Purnululu National park covers an area of 591,000 square acres with an adjacent conservation range of 196,600 square acres. The Bungle Bungle Range, the extraordinary array of domes, covers 109,150 square acres. Aboriginal people have lived in this area for more than 200,000 years and we flew over their summer community camp where they bring the children to learn their cultural heritage and skills. The national park was created in 1987 and in 2003 it was World Heritage listed for two reasons, the areas natural beauty and its outstanding geological value. Our pilot informed us that a film crew flew over the area when making a documentary about mustering cattle. The beauty of the area was recognised and the crew made a documentary on the Bungle Bungles, once shown it put the area firmly on the tourist map.

There are a number of gorges in the park which have walking trails in them; the helicopter is only allowed to fly over certain ones to prevent noise pollution for the walkers below. The first gorge we flew over was Piccaniny, the walking trail to base camp and return takes seven days. It starts off moderately easy and then the walker has to scramble over fallen boulders and loose rocks. Added to this you have to carry 5 litres of drinking water per day as well as all your camping gear. It is no wonder only ten people per year attempt it. It took us only a few minutes to fly down it. At the end of the gorge we reached the striking beehive-domed shapes of the Bungle Bungles. These domes are made of sandstone deposited around 360 million years ago, erosion by rivers, creeks and weathering has shaped them. The striking orange and grey bands are caused by cyonobacteria, which grows where moisture accumulates, causing the grey colour. In the 'dry' season the grey looses its intense colour to a less dark shade. The orange bands are oxidised iron components that have dried out too quickly for the cyonobacteria to grow. As we flew over them catching the early morning sunshine we could only marvel at the beauty beneath us.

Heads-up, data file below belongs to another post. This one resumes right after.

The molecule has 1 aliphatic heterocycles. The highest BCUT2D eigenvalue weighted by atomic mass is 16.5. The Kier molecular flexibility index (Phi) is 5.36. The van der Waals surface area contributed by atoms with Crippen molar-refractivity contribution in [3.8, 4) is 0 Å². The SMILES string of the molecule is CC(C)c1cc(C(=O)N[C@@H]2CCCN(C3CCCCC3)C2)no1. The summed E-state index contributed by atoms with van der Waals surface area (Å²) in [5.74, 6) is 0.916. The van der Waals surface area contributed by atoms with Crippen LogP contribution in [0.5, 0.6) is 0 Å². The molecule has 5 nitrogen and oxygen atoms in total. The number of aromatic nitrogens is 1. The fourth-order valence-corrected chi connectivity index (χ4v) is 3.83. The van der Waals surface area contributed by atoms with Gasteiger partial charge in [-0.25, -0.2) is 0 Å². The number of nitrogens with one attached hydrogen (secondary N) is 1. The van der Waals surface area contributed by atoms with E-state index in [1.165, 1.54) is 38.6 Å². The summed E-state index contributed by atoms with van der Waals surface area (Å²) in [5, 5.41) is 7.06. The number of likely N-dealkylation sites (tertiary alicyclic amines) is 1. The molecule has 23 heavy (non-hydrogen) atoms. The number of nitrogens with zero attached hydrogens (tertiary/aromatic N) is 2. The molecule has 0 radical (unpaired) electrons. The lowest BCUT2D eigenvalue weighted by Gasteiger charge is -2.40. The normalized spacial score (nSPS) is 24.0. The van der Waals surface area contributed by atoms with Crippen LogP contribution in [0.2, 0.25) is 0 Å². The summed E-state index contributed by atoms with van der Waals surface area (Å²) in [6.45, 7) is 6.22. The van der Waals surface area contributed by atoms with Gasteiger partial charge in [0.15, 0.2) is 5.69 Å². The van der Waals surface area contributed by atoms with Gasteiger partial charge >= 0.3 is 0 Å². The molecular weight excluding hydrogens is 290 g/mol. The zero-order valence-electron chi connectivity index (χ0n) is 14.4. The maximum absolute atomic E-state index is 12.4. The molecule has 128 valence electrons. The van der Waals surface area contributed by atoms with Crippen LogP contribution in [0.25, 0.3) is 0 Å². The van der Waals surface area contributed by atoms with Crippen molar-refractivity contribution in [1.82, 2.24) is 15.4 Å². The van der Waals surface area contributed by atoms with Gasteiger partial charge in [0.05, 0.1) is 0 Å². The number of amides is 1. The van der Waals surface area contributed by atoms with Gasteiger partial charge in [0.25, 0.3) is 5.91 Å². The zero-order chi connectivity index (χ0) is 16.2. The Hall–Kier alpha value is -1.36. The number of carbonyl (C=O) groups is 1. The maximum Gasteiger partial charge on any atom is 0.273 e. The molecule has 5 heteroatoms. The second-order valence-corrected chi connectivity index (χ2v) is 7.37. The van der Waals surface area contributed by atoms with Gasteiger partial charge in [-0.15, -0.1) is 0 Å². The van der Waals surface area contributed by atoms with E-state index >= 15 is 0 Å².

Our pilot turned and started the journey home, flying over the access road and one of the camp sites, it all looked very deserted. We flew over two more gorges before leaving the area. Much of the national park is not accessible to the public as it is sacred ground to the Aborigines, however looking at it from the air there are so many small gorges leading off the main ones that it would be very easy for walkers to wander off and get lost if they had full access.

On the return journey the pilot pointed out in the distance the Argyle Diamond Mine. This mine produces about 30 million carets of diamonds a year, which represents about 25% of annual global output. These diamonds, which are renowned for their brilliance, are found in a range of colours, the most highly prized are the rare pink diamonds. The stones vary in colour from pale pink to intense purple reds and command prices up to 20 times that of white diamonds. The mine does run tours but Jeff wouldn't let me go, sorry girls that means 2007 Christmas presents will have to be something else.

After an hour trip we were back on the ground at Turkey Creek Road House. It was an exhilarating flight over a wonderful area and I am glad we did it. I will just have to come back again to do the 4 wheel drive tour. I left the helicopter with a numb left arm and I'm not sure if that was due to the draught whistling past me or from hanging on too tightly.